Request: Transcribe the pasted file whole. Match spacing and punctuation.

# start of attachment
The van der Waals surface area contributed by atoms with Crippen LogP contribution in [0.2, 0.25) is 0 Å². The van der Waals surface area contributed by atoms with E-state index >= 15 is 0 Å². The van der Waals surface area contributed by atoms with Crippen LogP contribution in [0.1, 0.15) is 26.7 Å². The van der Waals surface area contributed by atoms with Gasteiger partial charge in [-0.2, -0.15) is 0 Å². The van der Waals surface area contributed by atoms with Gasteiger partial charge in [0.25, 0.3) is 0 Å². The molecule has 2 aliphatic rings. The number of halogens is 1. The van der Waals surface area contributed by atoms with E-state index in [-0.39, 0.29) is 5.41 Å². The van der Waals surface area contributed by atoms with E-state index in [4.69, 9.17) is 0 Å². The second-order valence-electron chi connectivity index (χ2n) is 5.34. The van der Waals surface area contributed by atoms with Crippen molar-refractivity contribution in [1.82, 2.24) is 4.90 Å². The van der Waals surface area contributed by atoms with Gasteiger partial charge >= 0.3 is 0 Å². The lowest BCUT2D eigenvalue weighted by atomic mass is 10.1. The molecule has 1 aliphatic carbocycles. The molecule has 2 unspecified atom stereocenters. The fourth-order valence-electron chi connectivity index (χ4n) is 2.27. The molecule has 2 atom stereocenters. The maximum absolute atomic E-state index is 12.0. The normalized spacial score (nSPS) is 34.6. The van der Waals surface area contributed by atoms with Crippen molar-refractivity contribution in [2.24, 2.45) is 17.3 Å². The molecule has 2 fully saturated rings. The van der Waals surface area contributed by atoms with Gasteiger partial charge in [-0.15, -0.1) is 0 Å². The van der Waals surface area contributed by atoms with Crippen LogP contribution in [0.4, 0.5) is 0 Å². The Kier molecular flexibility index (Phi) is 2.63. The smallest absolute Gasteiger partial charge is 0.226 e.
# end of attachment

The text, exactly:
The van der Waals surface area contributed by atoms with Crippen LogP contribution in [0.2, 0.25) is 0 Å². The van der Waals surface area contributed by atoms with E-state index >= 15 is 0 Å². The van der Waals surface area contributed by atoms with Crippen LogP contribution in [0.1, 0.15) is 26.7 Å². The van der Waals surface area contributed by atoms with Gasteiger partial charge in [-0.2, -0.15) is 0 Å². The van der Waals surface area contributed by atoms with Gasteiger partial charge in [0.25, 0.3) is 0 Å². The molecule has 2 aliphatic rings. The number of halogens is 1. The van der Waals surface area contributed by atoms with E-state index in [-0.39, 0.29) is 5.41 Å². The van der Waals surface area contributed by atoms with E-state index in [4.69, 9.17) is 0 Å². The second-order valence-electron chi connectivity index (χ2n) is 5.34. The van der Waals surface area contributed by atoms with Crippen molar-refractivity contribution in [1.82, 2.24) is 4.90 Å². The van der Waals surface area contributed by atoms with Gasteiger partial charge >= 0.3 is 0 Å². The lowest BCUT2D eigenvalue weighted by atomic mass is 10.1. The molecule has 1 aliphatic carbocycles. The molecule has 2 unspecified atom stereocenters. The fourth-order valence-electron chi connectivity index (χ4n) is 2.27. The molecule has 2 atom stereocenters. The maximum absolute atomic E-state index is 12.0. The normalized spacial score (nSPS) is 34.6. The van der Waals surface area contributed by atoms with Crippen molar-refractivity contribution in [2.24, 2.45) is 17.3 Å². The molecule has 2 fully saturated rings. The van der Waals surface area contributed by atoms with Gasteiger partial charge in [-0.15, -0.1) is 0 Å². The van der Waals surface area contributed by atoms with Crippen LogP contribution in [0.4, 0.5) is 0 Å². The Kier molecular flexibility index (Phi) is 2.63. The smallest absolute Gasteiger partial charge is 0.226 e.